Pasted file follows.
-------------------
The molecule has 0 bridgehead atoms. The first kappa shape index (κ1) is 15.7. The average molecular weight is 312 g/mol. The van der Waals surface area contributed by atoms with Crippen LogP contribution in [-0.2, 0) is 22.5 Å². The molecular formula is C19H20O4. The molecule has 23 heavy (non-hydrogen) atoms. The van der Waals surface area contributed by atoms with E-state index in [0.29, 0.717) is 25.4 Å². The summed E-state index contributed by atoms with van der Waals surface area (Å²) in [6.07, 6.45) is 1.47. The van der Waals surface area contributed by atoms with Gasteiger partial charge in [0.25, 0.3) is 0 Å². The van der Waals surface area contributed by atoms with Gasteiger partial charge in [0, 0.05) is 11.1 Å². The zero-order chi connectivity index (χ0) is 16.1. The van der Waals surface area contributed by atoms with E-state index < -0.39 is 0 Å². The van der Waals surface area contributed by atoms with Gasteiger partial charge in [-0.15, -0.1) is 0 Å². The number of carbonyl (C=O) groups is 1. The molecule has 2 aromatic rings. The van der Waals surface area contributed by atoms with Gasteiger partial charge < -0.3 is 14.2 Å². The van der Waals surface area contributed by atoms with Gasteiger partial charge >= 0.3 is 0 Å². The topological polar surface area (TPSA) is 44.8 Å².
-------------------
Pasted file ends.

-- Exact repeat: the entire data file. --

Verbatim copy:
The molecule has 0 bridgehead atoms. The first kappa shape index (κ1) is 15.7. The average molecular weight is 312 g/mol. The van der Waals surface area contributed by atoms with Crippen LogP contribution in [-0.2, 0) is 22.5 Å². The molecular formula is C19H20O4. The molecule has 23 heavy (non-hydrogen) atoms. The van der Waals surface area contributed by atoms with E-state index in [0.29, 0.717) is 25.4 Å². The summed E-state index contributed by atoms with van der Waals surface area (Å²) in [6.07, 6.45) is 1.47. The van der Waals surface area contributed by atoms with Gasteiger partial charge in [0.25, 0.3) is 0 Å². The van der Waals surface area contributed by atoms with Gasteiger partial charge in [0, 0.05) is 11.1 Å². The zero-order chi connectivity index (χ0) is 16.1. The van der Waals surface area contributed by atoms with E-state index < -0.39 is 0 Å². The van der Waals surface area contributed by atoms with Gasteiger partial charge in [-0.15, -0.1) is 0 Å². The number of carbonyl (C=O) groups is 1. The molecule has 2 aromatic rings. The van der Waals surface area contributed by atoms with Gasteiger partial charge < -0.3 is 14.2 Å². The van der Waals surface area contributed by atoms with Gasteiger partial charge >= 0.3 is 0 Å². The topological polar surface area (TPSA) is 44.8 Å².